For example, how you would determine whether or not a learner has comprehensively (sufficiently) understood a topic is? If you’re teaching First Aid and you ask the candidate to recall the CPR process, they should be able to cover all of the stages involved.
An illustration of quality of evidence, in the case of a time management course, for example, the learner does not just indicate that it’s important to prioritise tasks (the what), but is able to indicate that key tasks should be one of the first things they tackle on their to do list (the how).Give students the best chance of achieving assessment criteria with constructive criticism. Learn how to here Click To Tweet
For the feedback cycle to be effective, it is important for students to know and understand the aims and objectives of their course content. This allows them to work towards achieving the targets.
2. Re-teach and simplify.
Once you’ve given feedback to your students on their areas of weakness, you will have to revisit these topics and to explain things that they have not understood. Trying to convey ideas from a different perspective increases the chances of them closing the knowledge gaps identified.
You will then have to give them another opportunity to describe what they have understood, in their own words and ask clarifying questions to ensure retention on new information learnt.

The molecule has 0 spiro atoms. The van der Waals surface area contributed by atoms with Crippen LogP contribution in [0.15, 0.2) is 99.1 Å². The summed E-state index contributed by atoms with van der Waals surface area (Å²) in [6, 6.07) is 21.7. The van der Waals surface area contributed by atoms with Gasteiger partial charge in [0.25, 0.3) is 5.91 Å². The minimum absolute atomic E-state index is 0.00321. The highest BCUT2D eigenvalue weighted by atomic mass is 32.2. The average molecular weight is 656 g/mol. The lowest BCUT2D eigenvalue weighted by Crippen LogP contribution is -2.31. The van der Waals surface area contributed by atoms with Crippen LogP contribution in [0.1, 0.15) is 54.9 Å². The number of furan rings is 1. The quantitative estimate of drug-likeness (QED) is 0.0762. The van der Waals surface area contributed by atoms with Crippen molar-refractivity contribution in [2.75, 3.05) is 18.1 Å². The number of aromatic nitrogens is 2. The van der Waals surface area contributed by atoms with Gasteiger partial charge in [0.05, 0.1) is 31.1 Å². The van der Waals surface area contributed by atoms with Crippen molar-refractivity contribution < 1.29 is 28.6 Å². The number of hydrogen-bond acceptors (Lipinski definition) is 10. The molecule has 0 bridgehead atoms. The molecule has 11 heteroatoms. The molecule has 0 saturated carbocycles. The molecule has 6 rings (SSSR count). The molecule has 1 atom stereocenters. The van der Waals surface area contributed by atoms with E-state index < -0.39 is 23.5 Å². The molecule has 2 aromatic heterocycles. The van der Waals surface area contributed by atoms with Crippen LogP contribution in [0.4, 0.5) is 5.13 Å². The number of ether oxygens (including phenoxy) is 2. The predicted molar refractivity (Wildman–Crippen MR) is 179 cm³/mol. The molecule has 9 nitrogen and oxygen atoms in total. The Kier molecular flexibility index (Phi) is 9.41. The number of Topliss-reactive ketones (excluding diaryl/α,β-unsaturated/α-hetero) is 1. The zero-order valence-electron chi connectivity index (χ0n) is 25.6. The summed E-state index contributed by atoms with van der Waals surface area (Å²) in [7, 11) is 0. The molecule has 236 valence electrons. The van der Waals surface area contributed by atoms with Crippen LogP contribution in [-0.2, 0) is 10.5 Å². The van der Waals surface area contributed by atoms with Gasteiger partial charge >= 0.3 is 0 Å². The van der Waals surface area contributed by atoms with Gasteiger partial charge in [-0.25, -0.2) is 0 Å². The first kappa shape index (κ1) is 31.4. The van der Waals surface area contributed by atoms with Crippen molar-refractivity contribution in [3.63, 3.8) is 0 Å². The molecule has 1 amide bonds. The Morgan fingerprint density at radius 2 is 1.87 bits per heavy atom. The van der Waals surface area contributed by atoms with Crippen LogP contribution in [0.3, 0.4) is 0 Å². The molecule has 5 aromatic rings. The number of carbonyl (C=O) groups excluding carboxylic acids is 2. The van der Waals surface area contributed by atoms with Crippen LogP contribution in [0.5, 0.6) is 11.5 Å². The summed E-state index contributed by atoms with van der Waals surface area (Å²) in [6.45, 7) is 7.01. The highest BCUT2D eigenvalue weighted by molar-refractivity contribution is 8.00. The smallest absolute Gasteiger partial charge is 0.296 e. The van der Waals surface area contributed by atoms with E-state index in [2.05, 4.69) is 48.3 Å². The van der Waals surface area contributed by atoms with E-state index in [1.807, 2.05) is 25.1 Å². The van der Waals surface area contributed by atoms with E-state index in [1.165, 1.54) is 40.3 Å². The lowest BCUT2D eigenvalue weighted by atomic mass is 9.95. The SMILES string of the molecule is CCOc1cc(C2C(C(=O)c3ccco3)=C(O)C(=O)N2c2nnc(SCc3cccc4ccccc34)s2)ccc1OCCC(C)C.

3. Re-enforce and provide support.
End the feedback session by encouraging the learner to go over the section they’re battling with and offer your support by giving them additional exercises to help develop their understanding or by providing extra lessons.
So as not to make the learner feel like they’re being picked on, ideally the facilitator should conduct a group activity where, you observe whether the learner who was having difficulty is now able to successfully participate.Learn how to collaborate with your learners to achieve positive course outcomes Click To Tweet
Providing timely and effective learner feedback is a vital part of the assessment design in order to achieve positive learning outcomes. Successful learner results also depend on giving guided feedback where the facilitator uses set methods such as – keeping things impersonal by separating the person (learner) from action (their behaviour), being prompt in your observations and by including learners in their development. These ensure focused learning and effective student progress.